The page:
There you have it: white hats and black, and we know which side’s hats are black. It will surprise no one that the Koch brothers played a prominent role in the moral narrative that surrounded this gathering. What is hard to believe, however, is that these Democratic donors believe their own rhetoric. Yet they’re asking the rest of us to believe that the Kochs and the Sheldon Adelsons and the rest of the conservative and libertarian big-money donors are in it for the money.

The argument doesn’t pass the straight-face test, but of course it’s part of the class-warfare tack that Progressives took when they first teamed up with Populists at the end of the 19th century. It’s not enough to rebut your political opponent’s arguments. You’ve got to vilify him as well—what has come to be called the politics of personal destruction—and that’s especially important when you can’t rebut his arguments. In no area of our public life today do we find this politics practiced more zealously than campaign finance.

Fortunately, Vogel gives us a few facts that undermine the morality play unfolding this week in Chicago:

Of course, there are some examples where liberal donors’ causes overlap with their economic interests. San Francisco hedge fund billionaire Tom Steyer, whose aides delivered a Tuesday morning presentation to [Democracy Alliance] donors on his plan to spend $100 million in the 2014 midterms boosting environmentally minded candidates, has invested in renewable energy initiatives that could be boosted by his advocacy. And DA partners Amber and Steve Mostyn, who declined an interview request in Chicago, have spent heavily against advocates of tort reforms in Texas that could crimp their legal business.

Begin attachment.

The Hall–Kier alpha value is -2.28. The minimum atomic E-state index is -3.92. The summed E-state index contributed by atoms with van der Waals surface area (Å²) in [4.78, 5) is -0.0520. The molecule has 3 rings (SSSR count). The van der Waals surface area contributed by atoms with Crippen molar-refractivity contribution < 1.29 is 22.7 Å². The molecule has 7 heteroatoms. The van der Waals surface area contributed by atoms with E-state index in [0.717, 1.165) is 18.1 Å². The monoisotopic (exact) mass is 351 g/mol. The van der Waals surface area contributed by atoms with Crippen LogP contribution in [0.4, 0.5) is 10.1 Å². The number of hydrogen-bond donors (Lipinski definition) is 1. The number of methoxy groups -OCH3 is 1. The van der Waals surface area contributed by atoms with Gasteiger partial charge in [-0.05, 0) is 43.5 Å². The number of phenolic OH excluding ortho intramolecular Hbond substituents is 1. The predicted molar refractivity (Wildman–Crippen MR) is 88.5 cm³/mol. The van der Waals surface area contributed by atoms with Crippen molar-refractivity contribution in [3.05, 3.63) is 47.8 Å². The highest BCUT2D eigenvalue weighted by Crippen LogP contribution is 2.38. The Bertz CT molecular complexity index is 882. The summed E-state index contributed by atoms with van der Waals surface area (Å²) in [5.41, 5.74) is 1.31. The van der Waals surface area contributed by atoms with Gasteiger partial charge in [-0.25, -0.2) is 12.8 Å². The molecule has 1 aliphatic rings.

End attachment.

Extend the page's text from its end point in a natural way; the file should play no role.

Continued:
Meanwhile, there are plenty of examples of top conservative donors whose giving is animated by causes unrelated to their bottom lines. While Adelson would undoubtedly benefit from GOP tax policies, he donates mostly on the basis of a single issue—the defense of Israel—that is detached from the casino empire that built his $40 billion fortune. And the Kochs often cite their opposition to ethanol subsidies that benefit their sprawling industrial empire as an example of a political stance that could hurt their bottom line.

So do the liberal donors gathered in Chicago this week really believe their own rhetoric? Of course not. If we’re talking about morality, then, let’s do so. Repairing to the title of Vogel’s piece, it’s not irony; it’s hypocrisy. Let’s put the black hats on the proper heads.

 

Categories: Policy Institutes

Colorado Isn't Having a Cultural Revolution

Cato Op-Eds - Wed, 04/30/2014 - 11:11

Jason Kuznicki

In news that will surprise exactly no one, music and cannabis can be pretty nice together: